The Pflueger Factory. (Photo: Charlotte Gintert/Captured Glimpses)

Vintage Structures | Fishing for history at the Pflueger Factory

words by Mark Schweitzer, photos by Charlotte Gintert

It’s often easy for a small building, even if its design is exceptional, to go unnoticed. This is particularly the case if it’s hidden in the middle of a residential neighborhood. This month’s structure is pretty large; an old factory, to be exact. But its unique location — off the beaten path, on a forgotten, dead-end street overlooking the valley north of downtown — has allowed it to keep a very low profile.

The building was originally built around 1880 as the home of a silver-plating company. But a greater part of its life was spent as a factory for fishing equipment — first by the Pflueger Company and then its successor, Enterprise Manufacturing. Maybe we can settle somewhere in the middle and call it the Pflueger Factory.

The Pflueger factory as it appeared in early 20th century advertising. (Image: Courtesy of Fin & Flame)

The structure was home to the Akron Silver Plating Company from its construction in the 1880s to that company’s collapse around 1898. An old directory listing notes the company was “a manufacturer of casket hardware and other silver-plated goods” and employed 45 people.

Akron Silver Plating went into receivership in 1898. A group headed by Hugo and Max Schumacher invested about $50,000 to take over the business, but they could only keep it running for another five or six years. In 1905, the factory building was purchased by E.A. Pflueger for his fishing lure and tackle works.

The Pflueger family had been in business since 1881, and already had a factory in downtown Akron on Ash Street. A rift between E.A and his brothers Charlie and Joseph led him to purchase the property on Bluff Street, while the original factory became the home of his brothers’ company, the Enterprise Manufacturing Company. Happily, the family split was healed by 1913; the company was consolidated under the Enterprise name and production subsequently divided between the two facilities.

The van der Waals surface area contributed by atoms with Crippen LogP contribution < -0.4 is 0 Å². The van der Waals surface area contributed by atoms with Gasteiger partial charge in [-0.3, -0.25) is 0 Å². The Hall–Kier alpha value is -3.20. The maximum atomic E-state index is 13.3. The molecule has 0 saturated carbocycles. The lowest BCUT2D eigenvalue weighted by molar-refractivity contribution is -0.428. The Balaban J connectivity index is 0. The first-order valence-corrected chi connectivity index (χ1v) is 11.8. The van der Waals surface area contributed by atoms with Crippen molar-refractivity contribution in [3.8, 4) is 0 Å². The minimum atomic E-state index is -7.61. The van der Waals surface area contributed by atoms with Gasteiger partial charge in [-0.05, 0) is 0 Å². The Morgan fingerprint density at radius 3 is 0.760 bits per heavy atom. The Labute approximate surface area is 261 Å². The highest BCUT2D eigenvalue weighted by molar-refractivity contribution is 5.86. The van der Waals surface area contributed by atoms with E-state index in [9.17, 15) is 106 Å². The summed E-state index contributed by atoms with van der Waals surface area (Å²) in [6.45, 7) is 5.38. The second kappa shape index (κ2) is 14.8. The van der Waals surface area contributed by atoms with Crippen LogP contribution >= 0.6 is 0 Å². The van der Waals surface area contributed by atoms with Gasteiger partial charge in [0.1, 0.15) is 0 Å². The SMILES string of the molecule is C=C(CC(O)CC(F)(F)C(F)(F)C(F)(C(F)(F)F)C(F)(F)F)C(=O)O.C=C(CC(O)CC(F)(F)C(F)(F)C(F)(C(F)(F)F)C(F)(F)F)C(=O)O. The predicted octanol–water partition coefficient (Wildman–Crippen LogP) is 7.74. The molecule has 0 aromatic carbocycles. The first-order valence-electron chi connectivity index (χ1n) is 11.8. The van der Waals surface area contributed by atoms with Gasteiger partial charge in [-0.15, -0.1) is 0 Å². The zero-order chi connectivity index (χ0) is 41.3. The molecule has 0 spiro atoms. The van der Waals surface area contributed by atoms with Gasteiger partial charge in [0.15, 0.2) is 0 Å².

Eventually the Enterprise downtown building was destroyed by a fire. Sometime after World War II, Enterprise would move all its production into the former Werner Printing, a huge brick factory located nearby at the corner of North Union and Perkins streets. That factory was destroyed by another fire in 1977.

As for the Pflueger factory on Bluff Street, it hosted two different mattress manufacturers from 1950 to the early 2000s.

An Akron original: A Pflueger “Norka” fishing reel. (Image: Courtesy of G. Hansen)

Looking at an old engraving of the Pflueger Factory building, it appears to have been much larger — which is entirely possible, based on cleared areas of the property and remnants of some old walls on the north side of the building. Then again, it was not uncommon for artists to exaggerate a little when depicting factories in advertising and on company letterhead. The bigger, the better!

In truth, Pflueger/Enterprise was big. It was among the largest manufacturers of fishing equipment in the world, with its high-quality reels, advanced rods, fish hooks and photo-luminescent (read: glow-in-the-dark) lures distributed and sold almost everywhere. The company owned hundreds of patents and was celebrated as a world leader. The company’s vintage casting reels can still demand high prices on eBay.

Sadly, the company was sold and relocated out of Akron years ago.

Head up Bluff Street now and the lonely, ancient industrial building sits at the end of the road, kept company by some vacant lots and a handful of hundred-year-old houses. Some space in the three-story building is rented by small business and a non-profit agency. The structure looks solid and serious, with its handsome red brick exterior and cut stone found both in the foundation and in the bold Romanesque arches on the Bluff Street façade. Its castle-like tower still stands as a proud but lonely sentinel, reminding us of an important part of Akron’s pre-rubber industrial boom.

Rear of the building. (Photo: Charlotte Gintert/Captured Glimpses)


The old brick Pflueger Factory and its modern addition. (Photo: Charlotte Gintert/Captured Glimpses)